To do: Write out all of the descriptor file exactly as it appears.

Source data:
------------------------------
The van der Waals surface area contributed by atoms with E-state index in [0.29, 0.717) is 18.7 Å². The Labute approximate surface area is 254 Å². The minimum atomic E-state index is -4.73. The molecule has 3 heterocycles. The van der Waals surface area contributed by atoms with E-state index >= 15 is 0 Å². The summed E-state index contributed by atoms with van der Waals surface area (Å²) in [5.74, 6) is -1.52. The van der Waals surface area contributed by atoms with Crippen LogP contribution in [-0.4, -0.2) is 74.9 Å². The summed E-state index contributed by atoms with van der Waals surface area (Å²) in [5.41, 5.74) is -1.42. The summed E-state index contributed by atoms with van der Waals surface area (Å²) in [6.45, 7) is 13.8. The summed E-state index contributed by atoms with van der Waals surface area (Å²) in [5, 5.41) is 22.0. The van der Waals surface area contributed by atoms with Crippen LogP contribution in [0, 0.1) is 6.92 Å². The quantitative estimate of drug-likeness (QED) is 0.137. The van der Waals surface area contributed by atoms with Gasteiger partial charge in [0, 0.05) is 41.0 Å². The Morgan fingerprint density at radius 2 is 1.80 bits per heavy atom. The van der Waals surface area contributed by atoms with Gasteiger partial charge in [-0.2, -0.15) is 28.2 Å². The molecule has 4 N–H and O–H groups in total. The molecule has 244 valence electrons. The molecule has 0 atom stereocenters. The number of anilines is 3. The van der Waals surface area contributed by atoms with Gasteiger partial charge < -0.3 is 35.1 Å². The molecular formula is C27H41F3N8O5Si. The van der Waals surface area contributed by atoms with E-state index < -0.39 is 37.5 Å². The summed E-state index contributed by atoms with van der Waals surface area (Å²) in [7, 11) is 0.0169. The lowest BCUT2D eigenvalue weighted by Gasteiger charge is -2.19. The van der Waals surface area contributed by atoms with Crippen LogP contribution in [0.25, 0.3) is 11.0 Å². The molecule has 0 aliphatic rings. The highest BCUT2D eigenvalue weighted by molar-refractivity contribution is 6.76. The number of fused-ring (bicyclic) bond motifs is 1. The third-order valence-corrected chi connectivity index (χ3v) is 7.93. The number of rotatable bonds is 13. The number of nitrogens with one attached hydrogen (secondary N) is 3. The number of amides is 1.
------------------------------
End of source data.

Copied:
The van der Waals surface area contributed by atoms with E-state index in [0.29, 0.717) is 18.7 Å². The Labute approximate surface area is 254 Å². The minimum atomic E-state index is -4.73. The molecule has 3 heterocycles. The van der Waals surface area contributed by atoms with E-state index >= 15 is 0 Å². The summed E-state index contributed by atoms with van der Waals surface area (Å²) in [5.74, 6) is -1.52. The van der Waals surface area contributed by atoms with Crippen LogP contribution in [-0.4, -0.2) is 74.9 Å². The summed E-state index contributed by atoms with van der Waals surface area (Å²) in [5.41, 5.74) is -1.42. The summed E-state index contributed by atoms with van der Waals surface area (Å²) in [6.45, 7) is 13.8. The summed E-state index contributed by atoms with van der Waals surface area (Å²) in [5, 5.41) is 22.0. The van der Waals surface area contributed by atoms with Crippen LogP contribution in [0, 0.1) is 6.92 Å². The quantitative estimate of drug-likeness (QED) is 0.137. The van der Waals surface area contributed by atoms with Gasteiger partial charge in [0, 0.05) is 41.0 Å². The Morgan fingerprint density at radius 2 is 1.80 bits per heavy atom. The van der Waals surface area contributed by atoms with Gasteiger partial charge in [-0.2, -0.15) is 28.2 Å². The molecule has 4 N–H and O–H groups in total. The molecule has 244 valence electrons. The molecule has 0 atom stereocenters. The number of anilines is 3. The van der Waals surface area contributed by atoms with Gasteiger partial charge < -0.3 is 35.1 Å². The molecular formula is C27H41F3N8O5Si. The van der Waals surface area contributed by atoms with E-state index < -0.39 is 37.5 Å². The summed E-state index contributed by atoms with van der Waals surface area (Å²) in [7, 11) is 0.0169. The lowest BCUT2D eigenvalue weighted by Gasteiger charge is -2.19. The van der Waals surface area contributed by atoms with Crippen LogP contribution in [0.25, 0.3) is 11.0 Å². The molecule has 0 aliphatic rings. The highest BCUT2D eigenvalue weighted by molar-refractivity contribution is 6.76. The number of fused-ring (bicyclic) bond motifs is 1. The third-order valence-corrected chi connectivity index (χ3v) is 7.93. The number of rotatable bonds is 13. The number of nitrogens with one attached hydrogen (secondary N) is 3. The number of amides is 1.